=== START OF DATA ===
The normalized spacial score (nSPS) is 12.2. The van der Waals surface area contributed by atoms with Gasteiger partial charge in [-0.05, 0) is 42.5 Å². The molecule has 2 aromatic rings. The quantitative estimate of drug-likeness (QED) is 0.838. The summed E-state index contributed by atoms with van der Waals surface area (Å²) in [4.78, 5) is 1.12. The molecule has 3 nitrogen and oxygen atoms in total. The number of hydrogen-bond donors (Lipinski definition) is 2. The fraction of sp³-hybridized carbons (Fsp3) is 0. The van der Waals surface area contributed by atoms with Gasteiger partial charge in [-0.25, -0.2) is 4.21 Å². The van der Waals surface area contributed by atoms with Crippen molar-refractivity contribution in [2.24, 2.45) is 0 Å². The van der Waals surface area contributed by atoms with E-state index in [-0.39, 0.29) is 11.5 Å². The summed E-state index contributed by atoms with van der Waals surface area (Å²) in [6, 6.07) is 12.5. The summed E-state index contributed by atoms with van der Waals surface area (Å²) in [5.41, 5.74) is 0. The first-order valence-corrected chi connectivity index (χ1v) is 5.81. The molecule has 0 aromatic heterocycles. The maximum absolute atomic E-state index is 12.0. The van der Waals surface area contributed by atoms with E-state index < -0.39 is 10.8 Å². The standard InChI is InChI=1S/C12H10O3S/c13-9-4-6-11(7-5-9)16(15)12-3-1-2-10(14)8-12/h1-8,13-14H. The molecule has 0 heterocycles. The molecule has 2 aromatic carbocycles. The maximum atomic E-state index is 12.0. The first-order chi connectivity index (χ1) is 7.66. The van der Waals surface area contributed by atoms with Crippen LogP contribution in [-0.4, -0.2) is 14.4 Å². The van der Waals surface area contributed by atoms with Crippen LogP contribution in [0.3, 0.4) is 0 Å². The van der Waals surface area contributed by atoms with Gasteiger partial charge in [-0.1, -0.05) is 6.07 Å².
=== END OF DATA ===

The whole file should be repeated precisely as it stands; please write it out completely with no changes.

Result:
The normalized spacial score (nSPS) is 12.2. The van der Waals surface area contributed by atoms with Gasteiger partial charge in [-0.05, 0) is 42.5 Å². The molecule has 2 aromatic rings. The quantitative estimate of drug-likeness (QED) is 0.838. The summed E-state index contributed by atoms with van der Waals surface area (Å²) in [4.78, 5) is 1.12. The molecule has 3 nitrogen and oxygen atoms in total. The number of hydrogen-bond donors (Lipinski definition) is 2. The fraction of sp³-hybridized carbons (Fsp3) is 0. The van der Waals surface area contributed by atoms with Gasteiger partial charge in [-0.25, -0.2) is 4.21 Å². The van der Waals surface area contributed by atoms with Crippen molar-refractivity contribution in [2.24, 2.45) is 0 Å². The van der Waals surface area contributed by atoms with E-state index in [-0.39, 0.29) is 11.5 Å². The summed E-state index contributed by atoms with van der Waals surface area (Å²) in [6, 6.07) is 12.5. The summed E-state index contributed by atoms with van der Waals surface area (Å²) in [5.41, 5.74) is 0. The first-order valence-corrected chi connectivity index (χ1v) is 5.81. The molecule has 0 aromatic heterocycles. The maximum absolute atomic E-state index is 12.0. The van der Waals surface area contributed by atoms with E-state index < -0.39 is 10.8 Å². The standard InChI is InChI=1S/C12H10O3S/c13-9-4-6-11(7-5-9)16(15)12-3-1-2-10(14)8-12/h1-8,13-14H. The molecule has 0 heterocycles. The molecule has 2 aromatic carbocycles. The maximum atomic E-state index is 12.0. The first-order chi connectivity index (χ1) is 7.66. The van der Waals surface area contributed by atoms with Crippen LogP contribution in [-0.4, -0.2) is 14.4 Å². The van der Waals surface area contributed by atoms with Crippen LogP contribution in [0.3, 0.4) is 0 Å². The van der Waals surface area contributed by atoms with Gasteiger partial charge in [-0.1, -0.05) is 6.07 Å².